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Ford has been teasing its new GT mystery model to great effect. It will be unveiled at the Goodwood Festival of Speed this week.

Automakers traditionally aren’t very good at keeping secrets but, despite dropping a big hint a couple weeks ago, Ford has otherwise kept mum about the supercar it plans to reveal at the Goodwood Festival of Speed this week.

What seems certain is that it is a Ford GT. But is it just a tweak of the existing model or an all-new one? A street-legal version or one designed specifically for track?

Ironically, what Ford has long billed as an example of American know-how and muscle will be making its formal debut in England and, no less, on the Fourth of July. Then again, it could remind the Brits of what those pesky Colonialists are capable of.

For a bit of a refresher, Ford developed its original supercar, then known as the GT40, as part of an ongoing battle with Ferrari. A total of just 105 were produced between 1964 and 1969, but they became a force to reckon with on the endurance circuit. The big win at the 24 Hours of Le Mans in 1966 marked the first time an American manufacturer had taken the checkered flag at a major European race since 1921.

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Ford extended its production run of the current Ford GT to 1,350 cars, then again after that.

To mark the company’s 100th anniversary, Ford decided to introduce a new version of the supercar, this time with a limited run of street-legal models. Ironically, when the original GT40 program wrapped up, the automaker had relinquished the rights to the GT40 trademark. It wound up renaming the new model as simply the Ford GT.

The mid-engine two-seater produced from 2004 through 2006 was longer, wider and a fraction of an inch taller than the original.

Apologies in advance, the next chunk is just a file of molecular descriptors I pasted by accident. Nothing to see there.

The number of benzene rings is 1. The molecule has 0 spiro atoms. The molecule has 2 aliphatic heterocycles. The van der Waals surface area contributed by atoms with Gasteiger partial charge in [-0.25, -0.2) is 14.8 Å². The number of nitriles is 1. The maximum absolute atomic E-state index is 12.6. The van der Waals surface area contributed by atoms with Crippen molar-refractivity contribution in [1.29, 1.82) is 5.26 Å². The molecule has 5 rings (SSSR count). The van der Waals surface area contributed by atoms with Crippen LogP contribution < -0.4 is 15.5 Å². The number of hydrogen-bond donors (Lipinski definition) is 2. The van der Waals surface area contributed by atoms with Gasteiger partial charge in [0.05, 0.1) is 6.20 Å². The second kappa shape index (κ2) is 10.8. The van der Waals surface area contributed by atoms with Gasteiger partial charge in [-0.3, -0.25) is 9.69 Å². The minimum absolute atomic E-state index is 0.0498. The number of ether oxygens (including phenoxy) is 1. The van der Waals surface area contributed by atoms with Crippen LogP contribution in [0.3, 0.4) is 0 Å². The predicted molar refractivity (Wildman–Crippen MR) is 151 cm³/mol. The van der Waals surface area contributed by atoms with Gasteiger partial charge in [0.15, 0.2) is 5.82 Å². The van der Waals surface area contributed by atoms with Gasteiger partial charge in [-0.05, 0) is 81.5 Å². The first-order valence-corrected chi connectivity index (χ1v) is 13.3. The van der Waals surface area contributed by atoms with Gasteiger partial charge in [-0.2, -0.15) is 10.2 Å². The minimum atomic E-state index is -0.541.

A third-generation model, built of ultra-light carbon fiber and aluminum, with a hefty emphasis on aerodynamics to boost its performance, made its track debut at the Rolex 24 race in January 2016, with a street version following later that year.

The road-ready model is powered by an extreme version of Ford’s 3.5-liter EcoBoost V-6, the twin-turbo package here punching out 647 horsepower and 550 pound-feet of torque. Original plans called for a one-year run, with potential buyers having to go through an extensive qualification process that emphasized those who owned the second-gen GT. The run now has been extended, and pretty much anybody with a fat enough checkbook will be able to order a GT during the 2020 model-year.

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This GT40 Le Mans winner inspired a series of updated road-legal versions.

So, what does Ford have in store for its Goodwood announcement? What the teaser picture reveals is an oversized wing, as well as a hood scoop and a few other minor changes from the current road and track GTs.

There’s been an ongoing debate between those who expect a new track model that would keep the GT nameplate competitive on the endurance circuit. Ford has championed the current version for three years in the World Endurance Championship program, but it may be hoping to surpass the current 216 mph top speed.

Others are confident the mystery car is really going to be street-legal, Ford packing even more muscle into that 3.5-liter EcoBoost V-6. And, of course, the possibility of a fourth-generation series, including both track and street models cannot be ruled out.

One thing we do know is that the head of Multimatic, the Canadian company that builds the GT for Ford will be on hand at Goodwood, so that partnership is likely to continue.

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The announcement will be made at 4:45 AM EDT on July 4, so look for our follow-up later that day. (We’ll almost be certainly sleeping in on the first day of the holiday.)

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